The US Senate in Congress has approved a controversial cyber security bill encouraging private firms to share their data with the government despite criticism by civil liberties advocates.
The bill, aimed at bolstering the country’s cyber defenses, cleared the Senate on Tuesday by a vote of 74-21 with strong bipartisan support.
The measure must be reconciled with two similar information-sharing measures that passed the US House of Representatives earlier this year.
The Cybersecurity Information Sharing Act, or CISA, would expand liability protections to companies that choose to voluntarily share cyber threat data with the US government.
CISA was introduced by Democratic Senator Dianne Feinstein in 2014 following high-profile cyber attacks on US corporations.
However, the proposal languished in the Senate for more than a year partly because of privacy groups’ concerns that it would transfer more personal information into the hands of government spies, including the National Security Agency (NSA).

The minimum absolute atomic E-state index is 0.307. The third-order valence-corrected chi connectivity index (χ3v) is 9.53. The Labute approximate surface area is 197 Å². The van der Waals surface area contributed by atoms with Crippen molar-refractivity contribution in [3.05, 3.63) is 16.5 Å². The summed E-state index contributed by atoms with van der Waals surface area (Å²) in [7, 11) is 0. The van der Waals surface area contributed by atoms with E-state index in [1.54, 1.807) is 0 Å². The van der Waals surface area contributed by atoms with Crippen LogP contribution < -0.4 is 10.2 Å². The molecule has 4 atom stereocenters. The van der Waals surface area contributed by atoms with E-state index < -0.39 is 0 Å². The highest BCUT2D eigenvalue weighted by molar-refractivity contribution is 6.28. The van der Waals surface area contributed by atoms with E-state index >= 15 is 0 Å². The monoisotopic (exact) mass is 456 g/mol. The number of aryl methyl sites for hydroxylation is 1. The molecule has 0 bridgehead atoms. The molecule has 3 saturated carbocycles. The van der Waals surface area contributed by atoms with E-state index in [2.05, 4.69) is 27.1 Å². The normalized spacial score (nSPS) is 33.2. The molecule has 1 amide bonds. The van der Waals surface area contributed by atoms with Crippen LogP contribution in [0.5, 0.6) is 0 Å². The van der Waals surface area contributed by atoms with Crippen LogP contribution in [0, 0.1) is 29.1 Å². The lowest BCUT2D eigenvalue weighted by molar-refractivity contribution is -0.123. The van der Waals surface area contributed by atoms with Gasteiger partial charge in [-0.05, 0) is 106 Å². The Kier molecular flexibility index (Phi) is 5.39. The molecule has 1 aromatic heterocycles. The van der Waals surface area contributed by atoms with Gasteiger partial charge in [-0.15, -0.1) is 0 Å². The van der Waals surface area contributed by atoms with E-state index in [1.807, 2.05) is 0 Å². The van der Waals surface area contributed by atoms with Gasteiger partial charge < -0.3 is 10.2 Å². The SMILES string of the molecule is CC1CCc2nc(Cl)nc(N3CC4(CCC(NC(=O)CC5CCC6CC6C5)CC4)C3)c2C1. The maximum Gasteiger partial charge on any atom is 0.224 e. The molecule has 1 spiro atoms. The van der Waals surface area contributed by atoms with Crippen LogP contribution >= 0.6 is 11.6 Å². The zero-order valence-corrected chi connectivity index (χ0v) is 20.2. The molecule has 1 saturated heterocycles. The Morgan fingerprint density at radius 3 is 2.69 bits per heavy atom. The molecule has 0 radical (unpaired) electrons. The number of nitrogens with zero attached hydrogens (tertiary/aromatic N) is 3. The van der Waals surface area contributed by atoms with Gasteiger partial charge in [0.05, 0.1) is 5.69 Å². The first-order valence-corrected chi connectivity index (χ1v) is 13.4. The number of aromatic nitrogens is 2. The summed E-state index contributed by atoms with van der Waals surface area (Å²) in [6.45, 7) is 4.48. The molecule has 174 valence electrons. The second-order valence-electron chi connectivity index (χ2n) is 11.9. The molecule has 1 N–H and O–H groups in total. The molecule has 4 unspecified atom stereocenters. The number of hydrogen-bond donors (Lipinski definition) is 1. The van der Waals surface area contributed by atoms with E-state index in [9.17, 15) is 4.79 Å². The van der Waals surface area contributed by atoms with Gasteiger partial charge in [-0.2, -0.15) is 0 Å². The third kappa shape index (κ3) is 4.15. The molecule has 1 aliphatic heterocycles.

Skeptics of the bill have said it would do little to prevent costly cyber attacks like the kind that crippled Sony Pictures last year. Even some of the bill’s supporters have admitted it is a small first step to strengthen the country’s cyber defenses.
The bill’s passage through the Senate was a defeat for civil liberties advocates after a round of amendments intended to strengthen some of the bill’s privacy protections failed.
Privacy activists had celebrated the passage of a law in June that effectively ended the NSA’s bulk collection of US call metadata.
That spying program was curtailed after former NSA contractor Edward Snowden leaked classified intelligence documents showing massive collections of phone records of Americans and foreign nationals as well as political leaders around the world.